Although recent interest in non-human ASSR procedures has primarily come from those who study marine mammal hearing, the utility of these rapid audiological methods need not be limited to this group. The most obvious extension of ASSR methods is to terrestrial carnivores, as these species possess auditory systems that are anatomically similar to those of otariids (Repenning, 1972). This application is supported by a previous electrophysiological study that found similar temporal resolution capabilities among three species of pinniped and the domestic dog (Canis lupus familiaris), and a recent methodological study that examined the use of ASSR methods in clinical veterinary settings with canines (Markessis et al., 2006; Mulsow and Reichmuth, 2007a). The current single and multiple ASSR methods can potentially be adapted as an efficient means of obtaining additional comparative and clinical data for terrestrial carnivores.
Assessment of hearing loss
Elevated thresholds between 1 and 8 kHz and the lack of a detectable response at the highest level of 96 dB SPL at 10 and 20 kHz strongly suggest that the hearing of EDE is compromised. As the stimuli were delivered diotically, the elevated thresholds imply that this hearing loss is binaural. Medical records indicated that EDE had not been treated with ototoxic antibiotics and had no history of excessive noise exposure. Also, EDE was similar in age (7 years old) to the other Steller sea lions that were tested (5 years old), making it unlikely that age-related hearing loss is the cause of the hearing deficit in this individual.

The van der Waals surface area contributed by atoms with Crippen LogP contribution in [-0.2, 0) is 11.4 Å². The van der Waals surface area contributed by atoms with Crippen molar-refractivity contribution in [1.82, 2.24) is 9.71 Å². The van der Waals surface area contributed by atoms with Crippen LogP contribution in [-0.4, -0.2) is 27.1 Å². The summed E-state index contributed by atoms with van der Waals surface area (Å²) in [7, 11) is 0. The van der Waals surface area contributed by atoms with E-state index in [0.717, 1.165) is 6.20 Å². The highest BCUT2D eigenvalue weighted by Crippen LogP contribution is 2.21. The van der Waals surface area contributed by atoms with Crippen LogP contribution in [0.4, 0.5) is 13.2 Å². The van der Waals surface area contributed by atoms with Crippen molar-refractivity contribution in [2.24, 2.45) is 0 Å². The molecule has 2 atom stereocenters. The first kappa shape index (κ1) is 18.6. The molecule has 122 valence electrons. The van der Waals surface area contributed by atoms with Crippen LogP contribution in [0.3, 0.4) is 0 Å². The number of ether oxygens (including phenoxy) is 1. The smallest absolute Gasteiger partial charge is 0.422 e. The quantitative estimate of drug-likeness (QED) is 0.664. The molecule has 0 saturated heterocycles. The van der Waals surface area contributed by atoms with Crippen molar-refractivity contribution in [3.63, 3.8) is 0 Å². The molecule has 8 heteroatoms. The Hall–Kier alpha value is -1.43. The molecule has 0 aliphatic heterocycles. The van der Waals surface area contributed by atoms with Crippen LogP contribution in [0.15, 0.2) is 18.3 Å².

This finding demonstrates that ASSR measurements can be useful in detecting substantial hearing loss in otariids. ASSR testing of captive subjects can provide a rapid method of monitoring auditory health, and similar testing with free-ranging and stranded otariids can provide useful data regarding the prevalence of hearing loss in wild populations. However, further testing is necessary to determine the relationship between ASSR thresholds and the degree and nature of hearing loss in otariids, especially considering the relatively high variability in the thresholds measured during this study.